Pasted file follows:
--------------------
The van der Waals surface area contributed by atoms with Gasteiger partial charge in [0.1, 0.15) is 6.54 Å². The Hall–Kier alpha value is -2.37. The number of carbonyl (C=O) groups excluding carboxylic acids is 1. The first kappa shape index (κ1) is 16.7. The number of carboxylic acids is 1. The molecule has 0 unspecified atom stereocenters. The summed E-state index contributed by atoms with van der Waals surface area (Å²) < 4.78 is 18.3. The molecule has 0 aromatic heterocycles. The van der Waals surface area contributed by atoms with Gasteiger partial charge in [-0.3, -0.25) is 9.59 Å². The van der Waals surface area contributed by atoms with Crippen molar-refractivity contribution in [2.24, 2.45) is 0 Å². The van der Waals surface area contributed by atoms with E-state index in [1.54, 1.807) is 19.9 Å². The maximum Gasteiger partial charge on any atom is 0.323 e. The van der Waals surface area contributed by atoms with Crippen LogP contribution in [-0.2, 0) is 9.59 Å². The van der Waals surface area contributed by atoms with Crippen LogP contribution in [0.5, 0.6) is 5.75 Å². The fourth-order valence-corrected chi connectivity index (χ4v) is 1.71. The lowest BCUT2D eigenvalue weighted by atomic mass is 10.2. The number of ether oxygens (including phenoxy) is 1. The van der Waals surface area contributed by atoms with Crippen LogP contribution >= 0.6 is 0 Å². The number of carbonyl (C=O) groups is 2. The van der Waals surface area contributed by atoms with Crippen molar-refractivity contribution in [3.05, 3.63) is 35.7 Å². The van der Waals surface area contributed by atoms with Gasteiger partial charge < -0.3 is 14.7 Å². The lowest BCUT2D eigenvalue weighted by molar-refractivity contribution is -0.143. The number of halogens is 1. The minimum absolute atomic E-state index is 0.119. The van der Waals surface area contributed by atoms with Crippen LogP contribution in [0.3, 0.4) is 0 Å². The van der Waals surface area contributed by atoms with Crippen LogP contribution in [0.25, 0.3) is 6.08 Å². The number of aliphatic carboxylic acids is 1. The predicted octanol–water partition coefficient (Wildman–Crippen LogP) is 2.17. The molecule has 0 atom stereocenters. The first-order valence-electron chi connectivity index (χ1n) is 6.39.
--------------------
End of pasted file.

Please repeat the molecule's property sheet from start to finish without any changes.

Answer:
The van der Waals surface area contributed by atoms with Gasteiger partial charge in [0.1, 0.15) is 6.54 Å². The Hall–Kier alpha value is -2.37. The number of carbonyl (C=O) groups excluding carboxylic acids is 1. The first kappa shape index (κ1) is 16.7. The number of carboxylic acids is 1. The molecule has 0 unspecified atom stereocenters. The summed E-state index contributed by atoms with van der Waals surface area (Å²) < 4.78 is 18.3. The molecule has 0 aromatic heterocycles. The van der Waals surface area contributed by atoms with Gasteiger partial charge in [-0.3, -0.25) is 9.59 Å². The van der Waals surface area contributed by atoms with Crippen molar-refractivity contribution in [2.24, 2.45) is 0 Å². The van der Waals surface area contributed by atoms with E-state index in [1.54, 1.807) is 19.9 Å². The maximum Gasteiger partial charge on any atom is 0.323 e. The van der Waals surface area contributed by atoms with Crippen LogP contribution in [-0.2, 0) is 9.59 Å². The van der Waals surface area contributed by atoms with Crippen LogP contribution in [0.5, 0.6) is 5.75 Å². The fourth-order valence-corrected chi connectivity index (χ4v) is 1.71. The lowest BCUT2D eigenvalue weighted by atomic mass is 10.2. The number of ether oxygens (including phenoxy) is 1. The van der Waals surface area contributed by atoms with Crippen LogP contribution >= 0.6 is 0 Å². The number of carbonyl (C=O) groups is 2. The van der Waals surface area contributed by atoms with Crippen molar-refractivity contribution in [3.05, 3.63) is 35.7 Å². The van der Waals surface area contributed by atoms with Gasteiger partial charge < -0.3 is 14.7 Å². The lowest BCUT2D eigenvalue weighted by molar-refractivity contribution is -0.143. The number of halogens is 1. The minimum absolute atomic E-state index is 0.119. The van der Waals surface area contributed by atoms with Crippen LogP contribution in [0.3, 0.4) is 0 Å². The van der Waals surface area contributed by atoms with Crippen LogP contribution in [0.25, 0.3) is 6.08 Å². The number of aliphatic carboxylic acids is 1. The predicted octanol–water partition coefficient (Wildman–Crippen LogP) is 2.17. The molecule has 0 atom stereocenters. The first-order valence-electron chi connectivity index (χ1n) is 6.39.